Study finds too many colorectal cancers are found too late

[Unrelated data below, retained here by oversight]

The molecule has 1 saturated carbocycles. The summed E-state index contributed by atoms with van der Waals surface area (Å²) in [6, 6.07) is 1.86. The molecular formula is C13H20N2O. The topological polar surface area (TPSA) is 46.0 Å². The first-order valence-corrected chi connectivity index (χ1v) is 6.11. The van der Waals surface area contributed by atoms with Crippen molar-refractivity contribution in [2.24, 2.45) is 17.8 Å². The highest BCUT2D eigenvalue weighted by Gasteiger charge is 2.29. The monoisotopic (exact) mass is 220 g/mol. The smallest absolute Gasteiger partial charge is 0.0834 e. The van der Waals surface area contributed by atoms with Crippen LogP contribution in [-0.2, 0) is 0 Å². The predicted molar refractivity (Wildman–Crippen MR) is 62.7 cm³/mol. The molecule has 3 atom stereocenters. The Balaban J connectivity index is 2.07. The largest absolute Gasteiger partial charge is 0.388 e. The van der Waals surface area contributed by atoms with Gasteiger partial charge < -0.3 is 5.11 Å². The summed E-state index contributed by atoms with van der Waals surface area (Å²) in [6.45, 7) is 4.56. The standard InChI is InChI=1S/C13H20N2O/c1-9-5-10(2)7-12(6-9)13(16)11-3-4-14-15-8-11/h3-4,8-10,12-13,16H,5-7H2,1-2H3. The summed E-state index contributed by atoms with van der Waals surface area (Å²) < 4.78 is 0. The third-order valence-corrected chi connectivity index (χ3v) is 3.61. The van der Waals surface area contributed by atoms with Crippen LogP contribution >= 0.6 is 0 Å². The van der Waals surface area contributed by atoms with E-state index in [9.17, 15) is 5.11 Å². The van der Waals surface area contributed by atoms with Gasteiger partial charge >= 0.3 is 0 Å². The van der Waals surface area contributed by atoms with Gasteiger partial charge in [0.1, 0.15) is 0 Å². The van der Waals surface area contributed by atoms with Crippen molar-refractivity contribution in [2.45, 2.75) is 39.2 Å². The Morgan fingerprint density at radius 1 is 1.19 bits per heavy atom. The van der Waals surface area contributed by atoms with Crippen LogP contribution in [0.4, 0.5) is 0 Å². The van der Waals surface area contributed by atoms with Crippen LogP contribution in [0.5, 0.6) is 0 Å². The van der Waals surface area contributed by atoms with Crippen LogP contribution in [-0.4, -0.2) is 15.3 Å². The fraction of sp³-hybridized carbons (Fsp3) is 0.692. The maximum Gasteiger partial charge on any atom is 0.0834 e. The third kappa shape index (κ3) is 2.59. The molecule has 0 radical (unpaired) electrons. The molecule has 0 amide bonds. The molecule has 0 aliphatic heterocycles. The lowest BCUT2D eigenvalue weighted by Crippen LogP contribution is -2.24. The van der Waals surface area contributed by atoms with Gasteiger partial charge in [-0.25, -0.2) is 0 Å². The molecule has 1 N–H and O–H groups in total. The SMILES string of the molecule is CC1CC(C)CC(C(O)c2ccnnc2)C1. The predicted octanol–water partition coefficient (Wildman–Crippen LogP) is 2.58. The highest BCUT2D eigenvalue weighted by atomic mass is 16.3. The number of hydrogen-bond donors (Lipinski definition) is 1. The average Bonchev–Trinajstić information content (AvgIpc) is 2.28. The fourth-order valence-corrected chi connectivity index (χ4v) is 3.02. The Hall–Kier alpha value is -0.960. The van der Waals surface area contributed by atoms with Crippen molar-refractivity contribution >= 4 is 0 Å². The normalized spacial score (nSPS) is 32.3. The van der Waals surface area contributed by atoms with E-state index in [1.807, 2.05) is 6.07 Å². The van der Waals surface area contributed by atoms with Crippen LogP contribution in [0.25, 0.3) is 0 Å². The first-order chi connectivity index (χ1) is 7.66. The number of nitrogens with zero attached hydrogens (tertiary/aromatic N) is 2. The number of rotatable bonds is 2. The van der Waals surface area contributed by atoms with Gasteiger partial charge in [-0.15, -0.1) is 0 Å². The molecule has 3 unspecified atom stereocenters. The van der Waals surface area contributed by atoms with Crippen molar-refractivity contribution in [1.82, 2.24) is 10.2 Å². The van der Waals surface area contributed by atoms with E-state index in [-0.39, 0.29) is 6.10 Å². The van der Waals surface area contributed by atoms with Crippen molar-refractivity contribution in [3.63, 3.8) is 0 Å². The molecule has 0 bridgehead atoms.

New statistics find almost half of the colorectal cancers in Canada are discovered after they’ve already spread, even though most provinces and territories have screening programs that can catch it in early stages. The report by the Canadian Cancer Society says about 29 per cent of colorectal cancers are diagnosed at stage 3, and 20 per cent are diagnosed at stage 4. That has the society urging those between the ages of 50 and 74 who are not high risk to get tested every two years. They point to an at-home stool test can even detect pre-cancerous signs. One of the report’s authors, Dr. Leah Smith, says early detection is key to boosting survival rates but relatively few seem to be taking advantage of organized screening programs. The five-year survival rate when diagnosed at stage 4 is less than 15 per cent. The rate increases to 90 per cent when it is found at stage 1. Wednesday’s study was gathered in partnership with the Public Health Agency of Canada and Statistics Canada.